Virginia's 'Tim Tebow Bill' Is Dead
By: Bob Cook
March 1, 2012
In a shocking upset, Virginia’s Senate Education and Health Committee on Thurs., March 1, rejected a “Tim Tebow bill,” which would have required public schools to let home-schoolers participate in sports and other activities. The bill passed the Virginia House 59-39 and was expected to be signed by Gov. Bob McDonnell. It was thought that with a Republican-controlled legislature and a Republican governor, a Tebow bill — which gets its name from Denver quarterback Tim Tebow, who played on a high school team as a homeschooler in Florida — would pass after failing since 2005. That thought, apparently, was wrong.
The 8-7 vote was Republicans for, and Democrats against — except for the one person who crossed party lines. That’s Sen. Harry B. Blevins, a Republican from Chesapeake. He’s put out no official statement on his vote as of this writing, but here is a clue why he voted against the Tebow bill: he’s a former public high school principal and coach. Schools — as well as the Virginia High School League, which oversees high school sports in the state –had objected to the Tebow bill. Had it passed, Virginia would have been the 26th state to either require homeschoolers get the opportunity to participate in school activities. According to the Home School Legal Defense Association, 16 states allow home-schooled students to play sports at public schools, while nine others either leave the decision to localities or merely don’t prohibit homeschoolers from playing.
Technically, the Virginia bill would have barred any public school from participating in an association that disallowed homeschoolers from participating in school sports. The Virginia High School League has such a ban. The bill also would have allowed public schools to charge “reasonable fees” to cover the cost of homeschoolers. While every property owner pays taxes toward schools, whether they have children there or not, a percentage of funding comes from the state, which has schools compile average daily attendance, and apportions money based on that. The language allowing fee collection was meant to give schools the option of making up for the money they weren’t getting from the state to pay for the homeschooler on the football team.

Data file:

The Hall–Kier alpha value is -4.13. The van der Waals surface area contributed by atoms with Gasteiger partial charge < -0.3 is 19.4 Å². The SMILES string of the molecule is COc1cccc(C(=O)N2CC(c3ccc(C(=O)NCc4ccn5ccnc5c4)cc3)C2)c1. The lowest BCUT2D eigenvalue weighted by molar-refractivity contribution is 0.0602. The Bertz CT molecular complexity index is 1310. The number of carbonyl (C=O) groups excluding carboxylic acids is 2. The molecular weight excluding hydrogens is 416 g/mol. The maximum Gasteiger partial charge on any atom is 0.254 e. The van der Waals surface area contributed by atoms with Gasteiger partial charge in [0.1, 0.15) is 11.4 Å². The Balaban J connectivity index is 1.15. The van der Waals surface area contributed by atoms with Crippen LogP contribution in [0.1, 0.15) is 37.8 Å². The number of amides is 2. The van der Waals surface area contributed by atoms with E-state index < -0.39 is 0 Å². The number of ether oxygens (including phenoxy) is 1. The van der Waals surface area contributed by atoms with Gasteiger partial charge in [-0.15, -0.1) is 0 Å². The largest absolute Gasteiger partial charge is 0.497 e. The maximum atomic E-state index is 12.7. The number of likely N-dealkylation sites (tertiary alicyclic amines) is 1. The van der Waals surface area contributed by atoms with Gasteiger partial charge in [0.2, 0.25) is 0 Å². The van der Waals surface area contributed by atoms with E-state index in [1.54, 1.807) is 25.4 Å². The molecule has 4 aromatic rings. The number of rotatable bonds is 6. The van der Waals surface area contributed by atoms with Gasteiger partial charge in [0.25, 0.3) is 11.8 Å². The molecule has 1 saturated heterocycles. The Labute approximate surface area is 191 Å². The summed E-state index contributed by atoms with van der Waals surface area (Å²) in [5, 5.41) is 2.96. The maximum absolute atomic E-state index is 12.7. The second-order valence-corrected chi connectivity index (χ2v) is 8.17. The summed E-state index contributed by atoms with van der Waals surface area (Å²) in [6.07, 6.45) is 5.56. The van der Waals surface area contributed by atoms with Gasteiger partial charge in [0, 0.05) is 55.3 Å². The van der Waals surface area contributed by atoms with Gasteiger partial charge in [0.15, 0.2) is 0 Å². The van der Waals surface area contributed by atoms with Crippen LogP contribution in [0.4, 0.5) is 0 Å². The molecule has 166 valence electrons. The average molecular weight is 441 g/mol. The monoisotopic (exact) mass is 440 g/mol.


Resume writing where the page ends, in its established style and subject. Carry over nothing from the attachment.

The issue of homeschoolers participating in public school activities is one fraught with emotion, and I know I’ve done my share of huffing and puffing about it. I’ve stated that I’ve been against the idea, but I think there’s a way to make it work to the satisfaction of homeschoolers and public-schoolers — and the first step is taking the emotion out of the issue, if possible.
For homeschoolers pushing a Tim Tebow bill, I think you’d get more support if you dropped the “not-fair-I-pay-my-taxes-my-kid-will-never-know-Friday-not-cheers-approach,” which was an early focus of the argument for the Virginia legislation. (One of the homeschool students speaking at a legislative hearing about the Virginia bill was a kid who already had a scholarship in hand to play soccer at the University of Virginia. And how he was hurt by not playing school sports?) You decided to send you child to a separate school, a school that happens to not have a name and a dedicated building. It’s no different than sending your child to private school.